Data Highlight How Depression, Migraine Lead to Lost Military Productivity

May 20, 2020

A practice gap exists for treatment of comorbid depression in military personnel presenting with headache and migraine, while depression strongly correlates with productivity loss in the armed forces, according to a study published in the Journal of Headache and Pain.

A practice gap exists for treatment of comorbid depression in military personnel presenting with headache and migraine, while depression strongly correlates with productivity loss in the armed forces, according to a study published in the Journal of Headache and Pain.

“Within the military, headache accounts for greater than 50% of outpatient neurology encounters,” the authors wrote. “It is a cause for medical attention in 4% of all service members, placing significant demands on the healthcare system.”

Researchers implemented a quality improvement project as part of the first study to present the relationship of migraine, depression, and traumatic brain injury on lost productivity and resource utilization. Data was collected from 237 patients presenting to the neurology clinic at Walter Reed National Military Medical Center (WRNMMC) between August 2018 and June 2019.

According to authors, migraineurs are 2 to 4 times more likely to develop major depressive disorder, while “mood disorders, environment and traumatic brain injury are common in patients with headache, and have been shown to influence clinical course, treatment response and outcome.”

Results from the Headache Impact Score (HIT-6), Patient Depression Questionnaire (PHQ-9), and screening for presence of traumatic brain injury were collected to determine if patients were offered a referral for mental health care and a multidisciplinary headache education course. Lost productivity was determined via required reporting of medically related duty limitations among participants.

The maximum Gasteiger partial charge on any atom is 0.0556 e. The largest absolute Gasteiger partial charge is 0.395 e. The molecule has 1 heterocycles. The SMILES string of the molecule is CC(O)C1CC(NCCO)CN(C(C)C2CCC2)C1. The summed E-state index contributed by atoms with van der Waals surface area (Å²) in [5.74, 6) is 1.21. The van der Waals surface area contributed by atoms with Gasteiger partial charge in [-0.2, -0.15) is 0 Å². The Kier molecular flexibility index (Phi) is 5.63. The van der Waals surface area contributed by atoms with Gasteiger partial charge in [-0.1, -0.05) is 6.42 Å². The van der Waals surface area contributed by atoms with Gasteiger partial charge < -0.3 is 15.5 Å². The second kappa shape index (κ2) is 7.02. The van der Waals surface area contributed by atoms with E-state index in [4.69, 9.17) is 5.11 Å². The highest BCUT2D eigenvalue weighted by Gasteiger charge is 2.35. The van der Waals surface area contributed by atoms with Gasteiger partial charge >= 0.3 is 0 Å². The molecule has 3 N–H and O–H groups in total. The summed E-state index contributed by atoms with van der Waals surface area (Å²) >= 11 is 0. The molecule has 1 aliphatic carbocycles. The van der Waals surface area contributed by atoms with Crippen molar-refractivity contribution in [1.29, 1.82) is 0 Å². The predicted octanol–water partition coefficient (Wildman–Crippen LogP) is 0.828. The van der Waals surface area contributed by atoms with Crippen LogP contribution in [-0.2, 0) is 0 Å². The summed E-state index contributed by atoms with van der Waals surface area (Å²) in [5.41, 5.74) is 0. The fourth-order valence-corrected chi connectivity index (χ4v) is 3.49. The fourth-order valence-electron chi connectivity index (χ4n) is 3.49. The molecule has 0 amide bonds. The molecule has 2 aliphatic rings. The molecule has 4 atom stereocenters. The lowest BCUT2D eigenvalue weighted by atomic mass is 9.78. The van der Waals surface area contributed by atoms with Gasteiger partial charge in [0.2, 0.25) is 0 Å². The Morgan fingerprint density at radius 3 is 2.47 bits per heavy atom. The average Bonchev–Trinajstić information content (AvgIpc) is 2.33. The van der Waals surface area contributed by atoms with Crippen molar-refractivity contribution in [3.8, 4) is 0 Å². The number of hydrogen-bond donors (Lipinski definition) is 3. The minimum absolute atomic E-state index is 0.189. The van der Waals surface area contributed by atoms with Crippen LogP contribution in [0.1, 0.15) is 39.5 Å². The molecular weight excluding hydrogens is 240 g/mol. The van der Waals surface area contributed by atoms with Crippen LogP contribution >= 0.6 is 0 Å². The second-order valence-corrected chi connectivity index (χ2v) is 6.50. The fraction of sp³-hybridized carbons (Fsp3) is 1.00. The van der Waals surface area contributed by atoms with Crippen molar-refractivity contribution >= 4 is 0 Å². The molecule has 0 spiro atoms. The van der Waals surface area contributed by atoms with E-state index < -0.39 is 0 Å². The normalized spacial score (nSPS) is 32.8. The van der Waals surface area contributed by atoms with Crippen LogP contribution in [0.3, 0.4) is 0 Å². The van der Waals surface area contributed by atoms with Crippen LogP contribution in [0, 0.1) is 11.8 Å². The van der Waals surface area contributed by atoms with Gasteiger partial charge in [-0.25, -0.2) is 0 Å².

Of 247 patients, 77% were active duty or retired military personnel and the population averaged 16 headache days per month. In addition, average headache duration was 15 hours and headache impact score averaged 64 points, “indicating a severe impact on patient life.” One hundred and eighty patients had severely disabling headaches. Throughout the course of the study, the population accounted for 146 emergency department visits for acute treatment of headache or migraine.

Data revealed:

  • PHQ-9 scores were positive for depression in 65% of screened patients presenting for a primary headache disorder.
  • 15% of patients met criteria for severe depression.
  • Depression was more likely in patients who had a history of prior mild traumatic brain injury, with a prevalence of 81%.
  • Duty restrictions placed as a result of headache or migraine occurred in 3.8% of patients who did not meet criteria for depression and in 29% of patients with depression.
  • Of all patients undergoing a medical board or limited duty restrictions for headaches, 94% had a PHQ-9 score consistent with a diagnosis of depression.

Researchers noted that “medical boards within our cohort accounted for at least $31 million of resource utilization and lost productivity.” Furthermore, “of service members who screened positive for depression, nearly 30% were facing duty restrictions or medical separation from the military.”

They also found that military duty restrictions and lost productivity greater correlate with depression than headache impact scores, despite the fact patients initially presented at the clinic for headache complaints.

“Treatment of comorbid psychiatric conditions may have considerable financial implications in the headache population, especially within the United States military population,” the authors concluded.

One study limitation is the lack of information collected on anxiety, which also correlates with migraine and headaches. Results also may not be generalizable to the US population as a whole, due to the fact that military personnel have been exposed to unique environmental and physical factors. These include inconsistent schedules and higher frequency of traumatic brain injuries, which have been shown to affect headaches and migraines, potentially predisposing subjects to higher PHQ-9 or HIT-6 scores.

“Recognition and treatment were more likely if patients met criteria for severe depression. Even in this subgroup, nearly one-third were without a formal diagnosis or engaged with mental health,” the authors noted. “This practice gap presents an opportunity for neurologists to improve patient safety, quality of life, and productivity.”

Reference

Baker VB, Sowers CB, Hack NK. Lost productivity associated with headache and depression: a quality improvement project identifying a patient population at risk. J Headache Pain. 2020;21(50). doi:10.1186/s10194-020-01107-4